Red Hat Bugzilla – Bug 994722
Using SSH to remotely monitor a box creates a lot of /tmp/.colorlsXXX
Last modified: 2013-08-14 08:34:04 EDT
I use Nagios + SSH to login and monitor my servers. I noticed on my Fedora 19 server that the /tmp directory has a TON (over 9000) /tmp/.colorlsXXX files.
I removed all of them, and now they're slowing being recreated. Looking at them, they're all associated with an SSH login. Everytime Nagios logs in to check something a new .colorlsXXX file is created.
I'm not sure what creates those files, and why they're not being removed when the SSH session closes.
These files were introduced with the "include" support, see http://pkgs.fedoraproject.org/cgit/coreutils.git/tree/coreutils-colorls.sh script for details - /etc/profile.d/colorls.sh script creates them - but should clear them immediately automatially. What version of coreutils package do you have?
Anyway, moving this bugzilla to Ondrej Oprala, so he may analyze and adjust the feature implementation to address this. Note that there were already some fixes in this part, so coreutils version may be the difference here.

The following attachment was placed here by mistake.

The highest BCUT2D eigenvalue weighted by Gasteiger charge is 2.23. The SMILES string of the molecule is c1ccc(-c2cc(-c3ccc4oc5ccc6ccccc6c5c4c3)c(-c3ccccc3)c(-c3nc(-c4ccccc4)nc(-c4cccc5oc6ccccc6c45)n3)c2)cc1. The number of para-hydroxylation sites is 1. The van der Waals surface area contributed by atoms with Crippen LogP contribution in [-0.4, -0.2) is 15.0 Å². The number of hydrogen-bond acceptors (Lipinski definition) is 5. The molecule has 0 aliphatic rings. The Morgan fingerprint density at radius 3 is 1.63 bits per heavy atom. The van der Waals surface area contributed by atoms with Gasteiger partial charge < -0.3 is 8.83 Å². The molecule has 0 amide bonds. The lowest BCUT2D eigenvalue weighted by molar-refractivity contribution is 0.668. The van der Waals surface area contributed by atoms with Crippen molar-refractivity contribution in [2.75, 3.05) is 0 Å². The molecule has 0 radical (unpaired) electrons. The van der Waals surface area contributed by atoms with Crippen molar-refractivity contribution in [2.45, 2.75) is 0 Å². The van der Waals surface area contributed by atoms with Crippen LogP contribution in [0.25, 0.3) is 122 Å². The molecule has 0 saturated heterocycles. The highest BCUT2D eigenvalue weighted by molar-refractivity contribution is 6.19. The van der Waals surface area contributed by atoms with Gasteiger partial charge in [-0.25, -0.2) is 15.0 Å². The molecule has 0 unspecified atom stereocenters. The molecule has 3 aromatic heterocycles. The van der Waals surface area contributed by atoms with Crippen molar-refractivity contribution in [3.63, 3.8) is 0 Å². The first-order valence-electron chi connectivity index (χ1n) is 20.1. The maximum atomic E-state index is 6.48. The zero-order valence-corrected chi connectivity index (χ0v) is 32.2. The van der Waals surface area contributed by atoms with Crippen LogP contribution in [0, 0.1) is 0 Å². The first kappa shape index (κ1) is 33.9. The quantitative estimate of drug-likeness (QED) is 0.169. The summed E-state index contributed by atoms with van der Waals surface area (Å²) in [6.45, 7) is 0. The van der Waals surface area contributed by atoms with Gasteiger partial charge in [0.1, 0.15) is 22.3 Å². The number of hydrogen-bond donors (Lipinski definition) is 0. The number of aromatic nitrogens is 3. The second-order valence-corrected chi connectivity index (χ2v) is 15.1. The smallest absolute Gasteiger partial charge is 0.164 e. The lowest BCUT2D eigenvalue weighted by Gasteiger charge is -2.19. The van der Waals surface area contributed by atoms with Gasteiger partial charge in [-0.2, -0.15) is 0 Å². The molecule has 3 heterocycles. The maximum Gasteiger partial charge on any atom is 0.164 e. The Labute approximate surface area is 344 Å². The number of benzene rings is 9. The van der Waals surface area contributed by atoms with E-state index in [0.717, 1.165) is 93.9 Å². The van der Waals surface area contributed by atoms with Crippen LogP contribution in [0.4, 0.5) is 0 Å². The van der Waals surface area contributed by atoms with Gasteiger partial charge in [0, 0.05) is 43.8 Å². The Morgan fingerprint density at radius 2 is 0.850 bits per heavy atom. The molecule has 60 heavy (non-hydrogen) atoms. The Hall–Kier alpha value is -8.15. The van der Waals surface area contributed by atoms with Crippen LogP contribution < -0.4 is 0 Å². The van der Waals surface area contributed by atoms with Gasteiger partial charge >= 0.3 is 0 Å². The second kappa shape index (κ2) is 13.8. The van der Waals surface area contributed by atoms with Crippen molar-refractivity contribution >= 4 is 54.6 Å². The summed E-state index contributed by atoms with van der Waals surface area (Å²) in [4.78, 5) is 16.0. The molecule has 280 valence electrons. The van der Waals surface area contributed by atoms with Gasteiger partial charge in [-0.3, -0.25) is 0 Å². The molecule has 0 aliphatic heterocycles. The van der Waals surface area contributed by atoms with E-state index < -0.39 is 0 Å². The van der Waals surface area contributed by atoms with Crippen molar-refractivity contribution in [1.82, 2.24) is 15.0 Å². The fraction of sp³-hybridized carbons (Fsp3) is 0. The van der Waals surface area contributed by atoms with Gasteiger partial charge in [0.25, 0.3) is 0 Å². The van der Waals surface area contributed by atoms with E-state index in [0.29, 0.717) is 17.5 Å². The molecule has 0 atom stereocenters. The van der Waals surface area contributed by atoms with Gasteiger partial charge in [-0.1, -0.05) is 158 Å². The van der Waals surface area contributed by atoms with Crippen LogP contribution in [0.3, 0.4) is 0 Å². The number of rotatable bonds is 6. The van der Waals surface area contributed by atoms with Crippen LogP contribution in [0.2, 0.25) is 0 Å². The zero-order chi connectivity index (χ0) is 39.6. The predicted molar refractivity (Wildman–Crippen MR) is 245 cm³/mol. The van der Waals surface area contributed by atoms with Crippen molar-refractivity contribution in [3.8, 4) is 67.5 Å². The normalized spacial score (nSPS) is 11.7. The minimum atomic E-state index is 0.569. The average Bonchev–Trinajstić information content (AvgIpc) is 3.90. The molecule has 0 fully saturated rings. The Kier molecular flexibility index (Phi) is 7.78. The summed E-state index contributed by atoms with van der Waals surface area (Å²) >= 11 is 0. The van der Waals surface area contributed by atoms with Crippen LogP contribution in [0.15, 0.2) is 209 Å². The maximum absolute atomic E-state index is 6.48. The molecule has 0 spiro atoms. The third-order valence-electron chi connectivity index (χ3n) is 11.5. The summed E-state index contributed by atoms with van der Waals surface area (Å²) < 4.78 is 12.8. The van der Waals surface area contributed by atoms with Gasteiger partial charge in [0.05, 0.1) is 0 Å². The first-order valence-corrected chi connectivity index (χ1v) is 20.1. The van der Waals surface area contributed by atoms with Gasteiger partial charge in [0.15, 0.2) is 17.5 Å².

Thanks for reporting this. Could you please provide some more information? Which shell do you use on the server side? And what coreutils version do you have?
:rpm -q coreutils
I cleared out all the files yesterday, and when I checked it today I see over 6000!
:ls /tmp/.colorls* -1 | wc
6176 6176 104992
We do monitor this box at least once a minute (if not more) via SSH. I did disable the tmpfs mount of /tmp per:
Not sure if that has anything to do with it.
I forgot to mention that my nagios user has /bin/bash as the prompt. It *should* be a pretty generic user. I created it, setup an SSH key, and put a script in its homedir to monitor the box.
I believe I found the bug. I had a script in /etc/profile.d/ that was changing my prompt $PS1. It was setting $PS1 even for non-interactive shells, which triggered the lscolors mktemp. I'm not sure why it would create it, but NOT delete it though.
You can recreate this bug by setting PS1 in /etc/profile.d like this:
echo 'PS1=testing ; export PS1' > /etc/profile.d/test.sh ; chmod +x /etc/profile.d/test.sh
Then ssh in non-interactively
ssh email@example.com "cat ~/.bash_history"
You should see a /tmp/.colorsXXX file created for each time you login.
Thanks for the info. It seems this is a duplicate of another bug though, so I will post any additional info there.
*** This bug has been marked as a duplicate of bug 988152 ***